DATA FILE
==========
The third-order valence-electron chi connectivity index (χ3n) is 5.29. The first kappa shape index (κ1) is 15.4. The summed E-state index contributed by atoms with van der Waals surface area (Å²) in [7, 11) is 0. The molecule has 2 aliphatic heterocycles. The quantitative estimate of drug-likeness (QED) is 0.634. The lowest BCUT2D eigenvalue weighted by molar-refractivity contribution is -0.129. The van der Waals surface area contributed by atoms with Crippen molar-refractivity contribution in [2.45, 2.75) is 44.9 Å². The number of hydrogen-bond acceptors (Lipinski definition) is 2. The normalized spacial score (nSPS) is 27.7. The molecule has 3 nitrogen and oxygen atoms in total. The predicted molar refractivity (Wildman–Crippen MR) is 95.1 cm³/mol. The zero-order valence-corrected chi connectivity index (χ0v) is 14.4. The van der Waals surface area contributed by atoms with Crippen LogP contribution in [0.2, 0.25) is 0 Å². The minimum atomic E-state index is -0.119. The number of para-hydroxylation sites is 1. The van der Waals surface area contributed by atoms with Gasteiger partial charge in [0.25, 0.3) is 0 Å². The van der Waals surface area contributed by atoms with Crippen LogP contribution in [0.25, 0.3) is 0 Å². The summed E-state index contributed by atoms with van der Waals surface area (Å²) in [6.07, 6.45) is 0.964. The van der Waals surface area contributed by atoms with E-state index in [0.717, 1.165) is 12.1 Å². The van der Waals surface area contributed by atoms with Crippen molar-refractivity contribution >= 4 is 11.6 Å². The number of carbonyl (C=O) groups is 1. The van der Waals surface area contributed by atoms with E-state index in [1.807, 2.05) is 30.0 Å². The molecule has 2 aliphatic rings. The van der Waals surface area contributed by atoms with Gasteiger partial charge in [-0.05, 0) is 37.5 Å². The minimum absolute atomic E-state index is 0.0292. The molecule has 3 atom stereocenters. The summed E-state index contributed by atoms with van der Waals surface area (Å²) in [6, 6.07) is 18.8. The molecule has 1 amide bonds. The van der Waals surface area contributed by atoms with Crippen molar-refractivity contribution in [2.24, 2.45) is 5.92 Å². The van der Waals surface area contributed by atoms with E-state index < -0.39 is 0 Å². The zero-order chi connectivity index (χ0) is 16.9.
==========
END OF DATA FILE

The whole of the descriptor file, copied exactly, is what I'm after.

The third-order valence-electron chi connectivity index (χ3n) is 5.29. The first kappa shape index (κ1) is 15.4. The summed E-state index contributed by atoms with van der Waals surface area (Å²) in [7, 11) is 0. The molecule has 2 aliphatic heterocycles. The quantitative estimate of drug-likeness (QED) is 0.634. The lowest BCUT2D eigenvalue weighted by molar-refractivity contribution is -0.129. The van der Waals surface area contributed by atoms with Crippen molar-refractivity contribution in [2.45, 2.75) is 44.9 Å². The number of hydrogen-bond acceptors (Lipinski definition) is 2. The normalized spacial score (nSPS) is 27.7. The molecule has 3 nitrogen and oxygen atoms in total. The predicted molar refractivity (Wildman–Crippen MR) is 95.1 cm³/mol. The zero-order valence-corrected chi connectivity index (χ0v) is 14.4. The van der Waals surface area contributed by atoms with Crippen LogP contribution in [0.2, 0.25) is 0 Å². The minimum atomic E-state index is -0.119. The number of para-hydroxylation sites is 1. The van der Waals surface area contributed by atoms with Gasteiger partial charge in [0.25, 0.3) is 0 Å². The van der Waals surface area contributed by atoms with Crippen LogP contribution in [0.25, 0.3) is 0 Å². The summed E-state index contributed by atoms with van der Waals surface area (Å²) in [6.07, 6.45) is 0.964. The van der Waals surface area contributed by atoms with E-state index in [0.717, 1.165) is 12.1 Å². The van der Waals surface area contributed by atoms with Crippen molar-refractivity contribution >= 4 is 11.6 Å². The number of carbonyl (C=O) groups is 1. The van der Waals surface area contributed by atoms with E-state index in [1.807, 2.05) is 30.0 Å². The molecule has 2 aliphatic rings. The van der Waals surface area contributed by atoms with Gasteiger partial charge in [-0.05, 0) is 37.5 Å². The minimum absolute atomic E-state index is 0.0292. The molecule has 3 atom stereocenters. The summed E-state index contributed by atoms with van der Waals surface area (Å²) in [6, 6.07) is 18.8. The molecule has 1 amide bonds. The van der Waals surface area contributed by atoms with Crippen molar-refractivity contribution in [2.24, 2.45) is 5.92 Å². The van der Waals surface area contributed by atoms with E-state index < -0.39 is 0 Å². The zero-order chi connectivity index (χ0) is 16.9.